Welcome to the bazaaar-e-husn

Part of the Spotlight feature Delhi Diaries

Carte de visite photographs of nautch girls © Sarmaya Arts Foundation

The meandering streets of Chawri Bazaar sinking in the din of traffic perhaps won’t inspire you to imagine the royal grandeur and evenings of sheer romance that the medieval city was once capable of offering. But if only these streets could speak, they would tell you stories of a courtesan, Ad Begum, who liked to dance wearing nothing but paint or of lithe catamites whose footwork in dancing was unrivaled across Hindustan. Saras Roop’s admirers could only have the pleasure of her company if they paid huge sums of money and gave extravagant gifts. Nur Bai lived in a huge mansion and rode around on an elephant. Kali Ganga’s dark complexion and doe-eyes made her irresistible to men.

Chawri Bazaar was once home to these legendary nautch girls of Delhi, who lived in kothas and were trained in performing arts like dance and music. The place was a melting pot of culture. Dance performances, musical mehfils and even sex was on the menu. But unlike their modern contemporaries, these women could choose their clients and even refuse men of power. The nobility not only visited them regularly but also sent their children to Delhi’s nautch girls to learn etiquette and the kind of courtly manners that were prized highly at the time.These beguiling and brilliant beauties were highly desired and people lined up to see them when they stepped out in public during the British Raj. It’s said that if a gust of wind happened to tousle their locks, the poor shaikhzadas would go weak in the knees.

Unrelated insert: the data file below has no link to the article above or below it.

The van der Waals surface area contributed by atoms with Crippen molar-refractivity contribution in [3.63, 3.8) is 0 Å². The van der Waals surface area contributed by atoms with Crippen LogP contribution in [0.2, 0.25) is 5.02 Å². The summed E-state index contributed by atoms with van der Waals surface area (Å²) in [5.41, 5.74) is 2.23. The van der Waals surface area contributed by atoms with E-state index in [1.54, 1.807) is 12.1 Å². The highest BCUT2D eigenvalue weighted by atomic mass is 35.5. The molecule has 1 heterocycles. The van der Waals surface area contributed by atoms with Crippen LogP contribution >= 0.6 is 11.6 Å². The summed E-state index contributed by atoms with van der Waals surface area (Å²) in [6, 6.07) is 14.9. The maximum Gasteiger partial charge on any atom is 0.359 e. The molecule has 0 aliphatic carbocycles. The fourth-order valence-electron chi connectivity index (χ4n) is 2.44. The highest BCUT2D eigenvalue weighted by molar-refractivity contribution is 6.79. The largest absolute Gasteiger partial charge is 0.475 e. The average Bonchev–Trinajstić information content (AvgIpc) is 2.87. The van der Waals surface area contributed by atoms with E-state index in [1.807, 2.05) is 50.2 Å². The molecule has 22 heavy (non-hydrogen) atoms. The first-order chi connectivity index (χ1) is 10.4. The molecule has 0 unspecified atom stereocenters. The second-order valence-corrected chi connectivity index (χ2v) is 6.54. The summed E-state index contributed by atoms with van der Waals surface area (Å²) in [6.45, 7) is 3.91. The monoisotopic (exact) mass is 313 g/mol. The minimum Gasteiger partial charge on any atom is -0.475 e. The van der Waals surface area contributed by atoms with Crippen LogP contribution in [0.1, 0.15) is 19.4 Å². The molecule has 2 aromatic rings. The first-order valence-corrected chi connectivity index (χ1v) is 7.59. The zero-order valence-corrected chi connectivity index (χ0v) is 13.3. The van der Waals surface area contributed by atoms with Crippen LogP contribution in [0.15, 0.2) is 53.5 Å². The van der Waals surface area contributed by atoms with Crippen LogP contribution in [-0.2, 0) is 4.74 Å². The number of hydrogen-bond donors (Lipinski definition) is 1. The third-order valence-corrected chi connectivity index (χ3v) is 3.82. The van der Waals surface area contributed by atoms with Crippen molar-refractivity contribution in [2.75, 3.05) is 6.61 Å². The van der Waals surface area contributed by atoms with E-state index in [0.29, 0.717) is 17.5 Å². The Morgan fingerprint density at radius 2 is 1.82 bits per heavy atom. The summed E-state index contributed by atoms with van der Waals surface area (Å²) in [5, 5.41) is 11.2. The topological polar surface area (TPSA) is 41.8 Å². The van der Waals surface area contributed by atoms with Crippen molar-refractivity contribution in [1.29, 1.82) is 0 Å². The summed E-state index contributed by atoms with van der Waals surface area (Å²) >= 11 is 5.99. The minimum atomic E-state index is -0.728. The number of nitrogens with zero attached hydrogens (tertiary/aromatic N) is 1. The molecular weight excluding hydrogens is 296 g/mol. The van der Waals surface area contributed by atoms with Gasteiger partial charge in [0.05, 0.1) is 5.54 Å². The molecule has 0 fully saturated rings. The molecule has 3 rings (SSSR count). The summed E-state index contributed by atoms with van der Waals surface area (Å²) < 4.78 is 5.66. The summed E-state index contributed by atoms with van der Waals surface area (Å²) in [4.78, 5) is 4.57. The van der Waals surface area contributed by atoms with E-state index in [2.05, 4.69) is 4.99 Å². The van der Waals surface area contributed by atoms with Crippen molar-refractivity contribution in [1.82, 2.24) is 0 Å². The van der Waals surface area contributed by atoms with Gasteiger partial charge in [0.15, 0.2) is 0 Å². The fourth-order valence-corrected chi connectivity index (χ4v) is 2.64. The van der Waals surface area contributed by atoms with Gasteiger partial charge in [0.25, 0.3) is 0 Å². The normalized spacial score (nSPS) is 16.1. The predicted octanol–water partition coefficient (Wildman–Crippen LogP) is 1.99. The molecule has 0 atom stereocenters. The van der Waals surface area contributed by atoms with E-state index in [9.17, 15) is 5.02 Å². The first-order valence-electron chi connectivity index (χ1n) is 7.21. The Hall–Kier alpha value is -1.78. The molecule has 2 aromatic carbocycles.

These women enjoyed affluence and the sort of power that came from having the ear of the most influential nobles. They were excellent conversationalists who could in a twinkling dispatch witty comebacks to wither the soul of any smart alec. Once there was an altercation between one such Bai and a local rake who was a menace to all the courtesans. As the sun set and the mehfil began, the Bai was furious to spot this boy at the kotha smiling at her. She glared at him and he said, “You look at me as though you want to eat me alive”, to which she replied, “Our religion doesn’t permit us to eat pigs”. The room erupted with laughter and the boy was never seen around the kotha again.

Welcome to the bazaaar-e-husn - Delhi

Present-day view of Chawri Bazar with Jama Masjid in the background. Image: Wikipedia Creative Commons

All this splendour came to an end once these courtesans were banished to GB Road. With the passing of time, the kothas turned into dingy cells, the nautch girls into prostitutes. Where once stood a bazaar-e-husn or marketplace of charms, there’s now a row of stores selling wedding cards and plumbing paraphernalia. It will take a feat of the imagination to retrieve a glimpse of those glamorous medieval times, whose glory has long faded.

Also read: The Story of Maya Devi, a Modern-Day Delhi Tawaif